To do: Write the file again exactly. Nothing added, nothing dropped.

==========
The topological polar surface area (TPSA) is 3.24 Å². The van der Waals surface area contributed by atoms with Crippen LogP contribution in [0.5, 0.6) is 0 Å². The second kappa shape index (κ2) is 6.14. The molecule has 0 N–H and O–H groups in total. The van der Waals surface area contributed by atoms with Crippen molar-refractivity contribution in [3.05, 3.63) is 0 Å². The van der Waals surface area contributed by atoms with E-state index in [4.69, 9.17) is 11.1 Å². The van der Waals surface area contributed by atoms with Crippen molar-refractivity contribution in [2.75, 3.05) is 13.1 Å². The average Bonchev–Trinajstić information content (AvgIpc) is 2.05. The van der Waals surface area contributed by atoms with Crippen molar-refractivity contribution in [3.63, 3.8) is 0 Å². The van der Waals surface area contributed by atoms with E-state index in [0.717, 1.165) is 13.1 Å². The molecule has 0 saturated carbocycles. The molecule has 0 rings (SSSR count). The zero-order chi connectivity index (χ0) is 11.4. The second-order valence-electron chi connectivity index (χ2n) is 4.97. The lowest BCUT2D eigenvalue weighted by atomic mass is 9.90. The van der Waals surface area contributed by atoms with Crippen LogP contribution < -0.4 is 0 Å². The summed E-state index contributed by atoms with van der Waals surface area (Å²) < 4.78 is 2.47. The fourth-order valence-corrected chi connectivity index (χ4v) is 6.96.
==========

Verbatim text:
The topological polar surface area (TPSA) is 3.24 Å². The van der Waals surface area contributed by atoms with Crippen LogP contribution in [0.5, 0.6) is 0 Å². The second kappa shape index (κ2) is 6.14. The molecule has 0 N–H and O–H groups in total. The van der Waals surface area contributed by atoms with Crippen molar-refractivity contribution in [3.05, 3.63) is 0 Å². The van der Waals surface area contributed by atoms with E-state index in [4.69, 9.17) is 11.1 Å². The van der Waals surface area contributed by atoms with Crippen molar-refractivity contribution in [2.75, 3.05) is 13.1 Å². The average Bonchev–Trinajstić information content (AvgIpc) is 2.05. The van der Waals surface area contributed by atoms with Crippen molar-refractivity contribution in [3.63, 3.8) is 0 Å². The van der Waals surface area contributed by atoms with E-state index in [0.717, 1.165) is 13.1 Å². The molecule has 0 saturated carbocycles. The molecule has 0 rings (SSSR count). The zero-order chi connectivity index (χ0) is 11.4. The second-order valence-electron chi connectivity index (χ2n) is 4.97. The lowest BCUT2D eigenvalue weighted by atomic mass is 9.90. The van der Waals surface area contributed by atoms with Crippen LogP contribution < -0.4 is 0 Å². The summed E-state index contributed by atoms with van der Waals surface area (Å²) < 4.78 is 2.47. The fourth-order valence-corrected chi connectivity index (χ4v) is 6.96.